Feldman: The show, in its conversation about death, came from a very real and personal place for me. Maybe because I’m a comedy person, I can’t help but look at things that are incredibly dark and find the quirky, weird, funny details about them — or experiences you have through them. For me, the only parameter there was was that it had to be respectfully authentic. For example, there’s a grief counselor in the show and his matter-of-fact tone is based on a grief counselor that I had a conversation with when doing research for the show, who told me about this incredibly horrific thing that had happened in his family, but he said it like he was just taking his son to a baseball game. It was so dark that I was trying not to laugh, but I think that’s often how we deal with things that are uncomfortable: in that slightly sophomoric way of laughter. If it felt authentic and grounded in the experience the character was having, we could make a joke about it, but it could never be making fun of the person going through the thing — because this show is just as much for people going through things as it is a general audience.

Headland: Our death in the show is kind of a spiritual death. We talked about it as a character, basically. I guess what I thought was, in order for this premise to work, with that first car hit you have to really believe she’s dead. You don’t have to be scared out of your mind, but you have to know she didn’t imagine something. So we have to treat death extremely seriously there; it’s a little bit of the jump scare after she’s hit and going in close on her face and all of that stuff. And in Episode 2 is an opportunity to make death funny again. Now we need to kind of de-fang death for the series so every time she died it was less of a, “Oh no, she’s dying,” and more, “It’s part of my vocabulary now.” The real hard thing was to make death scary again, so by the time you came to the end of the story, you’d feel the stakes and that her dying would mean something — and that’s a big testament to the writers of Episodes 4, 5, 6 and 7 that they could move from something silly to her having internal deaths that can’t be explained.

Lazy loaded image

Both shows hinge on central two-character relationships. What was the key to casting those duos?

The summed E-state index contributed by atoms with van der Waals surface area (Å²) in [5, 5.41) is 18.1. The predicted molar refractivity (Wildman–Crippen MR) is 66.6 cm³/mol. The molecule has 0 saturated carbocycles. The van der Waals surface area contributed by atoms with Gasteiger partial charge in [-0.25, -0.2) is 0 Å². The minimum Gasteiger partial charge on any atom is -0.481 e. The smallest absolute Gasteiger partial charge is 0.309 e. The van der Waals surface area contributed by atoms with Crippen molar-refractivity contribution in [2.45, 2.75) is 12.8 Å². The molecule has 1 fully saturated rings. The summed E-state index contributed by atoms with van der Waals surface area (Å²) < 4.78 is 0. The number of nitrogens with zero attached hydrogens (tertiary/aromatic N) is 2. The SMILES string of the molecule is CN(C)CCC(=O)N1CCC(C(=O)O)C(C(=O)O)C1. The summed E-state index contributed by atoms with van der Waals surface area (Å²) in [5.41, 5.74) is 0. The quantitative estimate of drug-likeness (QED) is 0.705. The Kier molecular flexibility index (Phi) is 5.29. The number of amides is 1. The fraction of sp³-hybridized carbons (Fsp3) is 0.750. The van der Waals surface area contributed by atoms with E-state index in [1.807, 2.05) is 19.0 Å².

Feldman: I had been developing for Christina prior, so she was definitely top of mind. So it was then about finding someone we hoped would be great opposite her, but it’s a very specific world right now where you want to cast big names and you don’t get to cycle through and read a bunch of people. I was a fan of Linda from “Bloodline,” and I knew she had done comedy but I didn’t think she had gotten a chance to show how funny she is. So I got to meet with her, and she was just so f—ing likable. I wanted to hang out with her, and that was the Judy quality I was looking for — somebody that you don’t need to know a lot about them, you just like them. It was so important to me that Judy be so endearing and Jen a tougher person to get to, and Christina embodied that. They had never met — we cast them blindly. It can be challenging — a wing and a prayer, an Atlantic City roulette moment — but the moment we all sat down, we just started talking about life and the pressures, and it was immediate and just there.

Headland: I assumed we were going to get this pressure to cast big stars, but my secret dream with this particular premise was that you wouldn’t recognize anybody — and even if they were people you knew, they’d be playing parts they didn’t usually get to play. I felt in order to sell that snowglobe of the East Village, which was our Bedford Falls from “It’s a Wonderful Life” or Hill Valley from “Back to the Future” or Punxsutawney from “Groundhog Day,” it had to feel self-contained. And if some wildly famous person showed up, it wouldn’t feel real. We saved that for Episode 7 with Chloe Sevigny as Nadia’s mom. Charlie [Barnett] was someone Natasha had brought up for Alan way at the beginning of the writers’ room. She just kept saying it, and finally he was kind enough to come in and read, and we were like, “That’s the guy.”

How tightly did you feel you had to control the narrative of your first seasons to allow for room to grow in a second?

Feldman: You have to be able to adapt. I did pitch a second season arc — a shape of how it would start and end — but that changed based on how the first season ended, which changed as we went on. It was Abe Sylvia, who’s my most incredible co-EP, who said, “What if this happened?” And my first instinct was, “That’s f—ing — what!? Yeah!” Why would you hire a room full of talented people if you’re not going to listen to them or be able to adapt? I come from the world of improv [where] the No.1 rule is “Yes, and.” So if somebody comes to you with a good idea, I’m not going to go, “No”; I’m going to explore it.

Headland: I felt so similarly. You’re not going to save it for the Season 2 we haven’t been picked up for yet. Having my only other experience be on a show that only went for one season, to me the season of that show is perfect, and if it had gotten a second season it would have been an excellent second season, but I’m really glad they didn’t bank on that second season.

Feldman: You have to seize the season.